Financial stock CIBC’s latest results include those of The PrivateBank, a recent acquisition that diversifies CIBC’s earnings and lessens its dependence on Canada. Its shares are attractive for their above-average yield and below-average valuation. CIBC is a buy for growth and income.
CIBC had a good quarter in its latest reporting period. The bank’s third-quarter earnings per share, or EPS, though up modestly from last year, exceeded analysts’ expectations. Adjusted EPS was $2.71 for the quarter, up from $2.67 a year ago, and $0.05 above the consensus estimate of $2.66.
The results reflected solid contributions from most of CIBC’s businesses, as well as the $5.0-billion acquisition of The PrivateBank, which closed in June. Chicago-based PrivateBank is a middle-market commercial bank that considerably expands CIBC’s geographical reach.
Canadian Imperial Bank of Commerce (TSX—CM; NYSE—CM) is Canada’s fifth-largest bank by market capitalization, with 11 million personal banking, business, public sector and institutional clients. Across its personal and small business banking, commercial banking and wealth management, and capital markets businesses, the bank offers a full range of advice, solutions and services through its digital banking network, and locations across Canada, the US and the world.
CIBC posts solid Q3 results
The bank’s solid third-quarter results have added to what’s been a pretty good performance so far this fiscal year. For the nine months ended July 31, 2017, CIBC made $3.4 billion (adjusted), or $8.29 a share, compared with $3.0 billion, or $7.62 a share, in the same period of 2016.
Earnings at the Canadian retail and business banking segment rose 15.8 per cent to $2.3 billion, thanks mostly to higher revenue, which benefitted from volume growth and higher fees.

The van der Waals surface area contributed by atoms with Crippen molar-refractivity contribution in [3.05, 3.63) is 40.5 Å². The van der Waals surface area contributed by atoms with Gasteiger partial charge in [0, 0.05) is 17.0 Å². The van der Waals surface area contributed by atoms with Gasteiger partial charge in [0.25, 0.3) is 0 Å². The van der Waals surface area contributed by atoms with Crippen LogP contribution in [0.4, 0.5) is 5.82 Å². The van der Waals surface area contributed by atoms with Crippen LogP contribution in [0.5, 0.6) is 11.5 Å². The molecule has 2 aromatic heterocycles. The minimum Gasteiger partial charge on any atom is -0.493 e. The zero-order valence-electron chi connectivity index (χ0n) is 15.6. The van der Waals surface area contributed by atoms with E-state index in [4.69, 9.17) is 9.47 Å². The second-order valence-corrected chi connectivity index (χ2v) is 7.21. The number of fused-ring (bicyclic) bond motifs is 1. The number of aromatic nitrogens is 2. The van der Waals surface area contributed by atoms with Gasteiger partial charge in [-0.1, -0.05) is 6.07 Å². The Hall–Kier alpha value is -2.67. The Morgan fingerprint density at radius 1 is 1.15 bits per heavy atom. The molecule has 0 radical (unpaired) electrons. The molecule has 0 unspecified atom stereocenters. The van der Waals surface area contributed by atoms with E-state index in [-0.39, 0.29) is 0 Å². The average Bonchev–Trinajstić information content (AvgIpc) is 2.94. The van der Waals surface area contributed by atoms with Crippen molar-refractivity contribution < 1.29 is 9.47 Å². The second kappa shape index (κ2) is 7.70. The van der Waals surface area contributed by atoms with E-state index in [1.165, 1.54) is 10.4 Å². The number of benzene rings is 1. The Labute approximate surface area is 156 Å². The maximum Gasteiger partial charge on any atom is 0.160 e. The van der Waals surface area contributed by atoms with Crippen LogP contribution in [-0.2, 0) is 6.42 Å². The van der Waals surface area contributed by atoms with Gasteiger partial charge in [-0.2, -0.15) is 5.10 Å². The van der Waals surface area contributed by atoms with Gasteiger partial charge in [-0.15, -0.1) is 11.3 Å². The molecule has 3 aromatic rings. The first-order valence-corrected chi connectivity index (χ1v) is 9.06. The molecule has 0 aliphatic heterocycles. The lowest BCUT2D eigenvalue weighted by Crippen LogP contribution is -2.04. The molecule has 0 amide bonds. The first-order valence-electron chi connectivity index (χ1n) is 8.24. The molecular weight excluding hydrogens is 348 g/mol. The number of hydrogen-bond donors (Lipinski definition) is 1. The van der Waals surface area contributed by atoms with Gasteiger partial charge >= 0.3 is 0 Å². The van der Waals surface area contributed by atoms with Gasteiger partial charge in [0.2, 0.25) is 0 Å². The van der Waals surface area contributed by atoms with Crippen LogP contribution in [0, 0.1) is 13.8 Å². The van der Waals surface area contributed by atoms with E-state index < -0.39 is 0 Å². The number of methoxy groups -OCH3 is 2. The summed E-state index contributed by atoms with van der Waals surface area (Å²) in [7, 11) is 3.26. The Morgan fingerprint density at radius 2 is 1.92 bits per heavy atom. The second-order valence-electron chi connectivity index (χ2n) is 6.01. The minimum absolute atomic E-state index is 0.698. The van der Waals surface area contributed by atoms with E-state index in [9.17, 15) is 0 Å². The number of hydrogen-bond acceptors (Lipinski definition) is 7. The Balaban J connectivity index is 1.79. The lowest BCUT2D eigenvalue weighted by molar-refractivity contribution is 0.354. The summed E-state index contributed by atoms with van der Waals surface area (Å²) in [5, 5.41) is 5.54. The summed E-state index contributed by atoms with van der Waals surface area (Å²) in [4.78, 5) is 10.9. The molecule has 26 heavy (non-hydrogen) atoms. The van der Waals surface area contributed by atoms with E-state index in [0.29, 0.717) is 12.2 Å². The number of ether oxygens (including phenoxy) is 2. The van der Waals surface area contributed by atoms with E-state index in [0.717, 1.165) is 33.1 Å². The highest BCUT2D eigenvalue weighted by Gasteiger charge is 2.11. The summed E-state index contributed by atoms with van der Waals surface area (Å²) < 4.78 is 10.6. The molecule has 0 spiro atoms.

Canadian wealth management earnings, however, declined 43.5 per cent to $419 million, in large part because of a gain on the sale of a minority interest in American Century Investments (ACI) in the prior period. The sale of ACI netted the bank about US$1 billion and paved the way for the subsequent purchase of The PrivateBank.
The latter contributed $23 million in earnings to the US commercial banking and wealth management segment in the third quarter. For the nine-month period, net income at this segment increase to $94 million from $62 million in 2016.
With the release of its third-quarter results, CIBC announced a quarterly dividend increase of $0.03 a common share to $1.30 a share.
PrivateBank acquisition viewed as pivotal
CIBC regards the The PrivateBank acquisition as a pivotal milestone as it attempts to create a strong cross-border business. The acquisition expands the bank’s US presence, diversifies its earnings, and will hopefully strengthen its long-term growth potential. This should take time, of course. In the meantime, the bank’s relatively large exposure to the Canadian market makes it more vulnerable to a potential lending downturn in this country than Canada’s other big banks.
CIBC’s shares yield 4.6 per cent. The stock trades at just about 10.5 times its forecast fiscal 2017 (ends October 31) earnings of $10.89 a share. This is the lowest multiple among the big Canadian banks. The shares, therefore, are attractive for their above-average yield and below-average valuation. CIBC is a buy for growth and income.
This is an edited version of an article that was originally published for subscribers in the December 13, 2017, issue of Money Reporter. You can profit from the award-winning advice subscribers receive regularly in Money Reporter.
Money Reporter, MPL Communications Inc.
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